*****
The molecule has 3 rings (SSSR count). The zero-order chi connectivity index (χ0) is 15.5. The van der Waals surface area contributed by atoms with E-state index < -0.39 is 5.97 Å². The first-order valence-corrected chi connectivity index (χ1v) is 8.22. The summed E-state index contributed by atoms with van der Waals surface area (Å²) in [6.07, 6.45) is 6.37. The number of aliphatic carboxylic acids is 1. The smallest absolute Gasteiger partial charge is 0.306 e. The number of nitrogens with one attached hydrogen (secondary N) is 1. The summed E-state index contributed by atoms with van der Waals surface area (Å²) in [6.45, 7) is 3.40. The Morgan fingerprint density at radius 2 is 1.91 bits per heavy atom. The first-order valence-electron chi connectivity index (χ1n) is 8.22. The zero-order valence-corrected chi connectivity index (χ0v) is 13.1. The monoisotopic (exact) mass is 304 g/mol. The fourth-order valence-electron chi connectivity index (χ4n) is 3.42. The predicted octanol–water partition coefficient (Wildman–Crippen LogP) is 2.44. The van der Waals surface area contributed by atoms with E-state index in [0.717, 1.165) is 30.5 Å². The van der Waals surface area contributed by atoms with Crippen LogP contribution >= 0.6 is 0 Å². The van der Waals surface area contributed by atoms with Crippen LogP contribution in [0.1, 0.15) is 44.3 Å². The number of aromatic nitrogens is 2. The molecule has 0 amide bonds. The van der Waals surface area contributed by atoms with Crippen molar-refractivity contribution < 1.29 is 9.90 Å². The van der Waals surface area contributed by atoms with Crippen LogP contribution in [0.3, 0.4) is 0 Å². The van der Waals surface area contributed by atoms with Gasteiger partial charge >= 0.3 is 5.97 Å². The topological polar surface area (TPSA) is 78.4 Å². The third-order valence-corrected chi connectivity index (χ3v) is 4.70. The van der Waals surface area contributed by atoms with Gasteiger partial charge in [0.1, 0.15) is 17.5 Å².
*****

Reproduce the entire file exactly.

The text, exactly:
The molecule has 3 rings (SSSR count). The zero-order chi connectivity index (χ0) is 15.5. The van der Waals surface area contributed by atoms with E-state index < -0.39 is 5.97 Å². The first-order valence-corrected chi connectivity index (χ1v) is 8.22. The summed E-state index contributed by atoms with van der Waals surface area (Å²) in [6.07, 6.45) is 6.37. The number of aliphatic carboxylic acids is 1. The smallest absolute Gasteiger partial charge is 0.306 e. The number of nitrogens with one attached hydrogen (secondary N) is 1. The summed E-state index contributed by atoms with van der Waals surface area (Å²) in [6.45, 7) is 3.40. The Morgan fingerprint density at radius 2 is 1.91 bits per heavy atom. The first-order valence-electron chi connectivity index (χ1n) is 8.22. The zero-order valence-corrected chi connectivity index (χ0v) is 13.1. The monoisotopic (exact) mass is 304 g/mol. The fourth-order valence-electron chi connectivity index (χ4n) is 3.42. The predicted octanol–water partition coefficient (Wildman–Crippen LogP) is 2.44. The van der Waals surface area contributed by atoms with E-state index in [0.717, 1.165) is 30.5 Å². The van der Waals surface area contributed by atoms with Crippen LogP contribution >= 0.6 is 0 Å². The van der Waals surface area contributed by atoms with Crippen LogP contribution in [0.1, 0.15) is 44.3 Å². The number of aromatic nitrogens is 2. The molecule has 0 amide bonds. The van der Waals surface area contributed by atoms with Crippen molar-refractivity contribution < 1.29 is 9.90 Å². The van der Waals surface area contributed by atoms with Crippen LogP contribution in [0.3, 0.4) is 0 Å². The van der Waals surface area contributed by atoms with Gasteiger partial charge >= 0.3 is 5.97 Å². The topological polar surface area (TPSA) is 78.4 Å². The third-order valence-corrected chi connectivity index (χ3v) is 4.70. The van der Waals surface area contributed by atoms with Gasteiger partial charge in [0.1, 0.15) is 17.5 Å².